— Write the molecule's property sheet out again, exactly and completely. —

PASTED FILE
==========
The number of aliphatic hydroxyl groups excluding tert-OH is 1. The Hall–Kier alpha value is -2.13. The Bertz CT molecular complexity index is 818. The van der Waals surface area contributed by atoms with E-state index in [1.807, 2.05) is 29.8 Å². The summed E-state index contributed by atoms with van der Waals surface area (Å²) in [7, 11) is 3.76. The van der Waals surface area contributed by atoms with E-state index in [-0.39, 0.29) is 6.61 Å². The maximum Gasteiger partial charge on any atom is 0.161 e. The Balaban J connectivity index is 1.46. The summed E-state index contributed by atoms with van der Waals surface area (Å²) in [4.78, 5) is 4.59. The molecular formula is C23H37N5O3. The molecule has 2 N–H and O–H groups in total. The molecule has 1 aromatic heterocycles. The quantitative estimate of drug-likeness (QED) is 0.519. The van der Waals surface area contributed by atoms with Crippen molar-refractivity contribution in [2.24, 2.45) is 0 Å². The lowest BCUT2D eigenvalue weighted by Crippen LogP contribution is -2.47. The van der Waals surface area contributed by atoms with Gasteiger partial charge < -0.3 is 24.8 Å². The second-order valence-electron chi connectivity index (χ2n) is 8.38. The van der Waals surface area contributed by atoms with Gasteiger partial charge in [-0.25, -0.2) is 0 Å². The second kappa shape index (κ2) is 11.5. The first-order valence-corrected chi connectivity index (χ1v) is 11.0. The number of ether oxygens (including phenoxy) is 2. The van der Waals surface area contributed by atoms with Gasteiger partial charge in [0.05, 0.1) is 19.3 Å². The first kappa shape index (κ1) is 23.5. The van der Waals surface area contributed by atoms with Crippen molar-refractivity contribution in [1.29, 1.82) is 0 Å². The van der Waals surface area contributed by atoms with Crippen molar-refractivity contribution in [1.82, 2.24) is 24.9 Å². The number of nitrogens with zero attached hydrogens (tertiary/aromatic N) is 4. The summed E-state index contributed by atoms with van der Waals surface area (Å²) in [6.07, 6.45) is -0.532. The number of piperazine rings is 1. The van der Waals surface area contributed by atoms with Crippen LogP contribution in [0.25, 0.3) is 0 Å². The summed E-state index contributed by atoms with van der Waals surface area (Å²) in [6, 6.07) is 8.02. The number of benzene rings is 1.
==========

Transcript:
The number of aliphatic hydroxyl groups excluding tert-OH is 1. The Hall–Kier alpha value is -2.13. The Bertz CT molecular complexity index is 818. The van der Waals surface area contributed by atoms with E-state index in [1.807, 2.05) is 29.8 Å². The summed E-state index contributed by atoms with van der Waals surface area (Å²) in [7, 11) is 3.76. The van der Waals surface area contributed by atoms with E-state index in [-0.39, 0.29) is 6.61 Å². The maximum Gasteiger partial charge on any atom is 0.161 e. The Balaban J connectivity index is 1.46. The summed E-state index contributed by atoms with van der Waals surface area (Å²) in [4.78, 5) is 4.59. The molecular formula is C23H37N5O3. The molecule has 2 N–H and O–H groups in total. The molecule has 1 aromatic heterocycles. The quantitative estimate of drug-likeness (QED) is 0.519. The van der Waals surface area contributed by atoms with Crippen molar-refractivity contribution in [2.24, 2.45) is 0 Å². The lowest BCUT2D eigenvalue weighted by Crippen LogP contribution is -2.47. The van der Waals surface area contributed by atoms with Gasteiger partial charge < -0.3 is 24.8 Å². The second-order valence-electron chi connectivity index (χ2n) is 8.38. The van der Waals surface area contributed by atoms with Gasteiger partial charge in [-0.25, -0.2) is 0 Å². The second kappa shape index (κ2) is 11.5. The first-order valence-corrected chi connectivity index (χ1v) is 11.0. The number of ether oxygens (including phenoxy) is 2. The van der Waals surface area contributed by atoms with Gasteiger partial charge in [0.05, 0.1) is 19.3 Å². The first kappa shape index (κ1) is 23.5. The van der Waals surface area contributed by atoms with Crippen molar-refractivity contribution in [1.29, 1.82) is 0 Å². The van der Waals surface area contributed by atoms with Crippen molar-refractivity contribution in [1.82, 2.24) is 24.9 Å². The number of nitrogens with zero attached hydrogens (tertiary/aromatic N) is 4. The summed E-state index contributed by atoms with van der Waals surface area (Å²) in [6.07, 6.45) is -0.532. The number of piperazine rings is 1. The van der Waals surface area contributed by atoms with Crippen LogP contribution in [0.25, 0.3) is 0 Å². The summed E-state index contributed by atoms with van der Waals surface area (Å²) in [6, 6.07) is 8.02. The number of benzene rings is 1.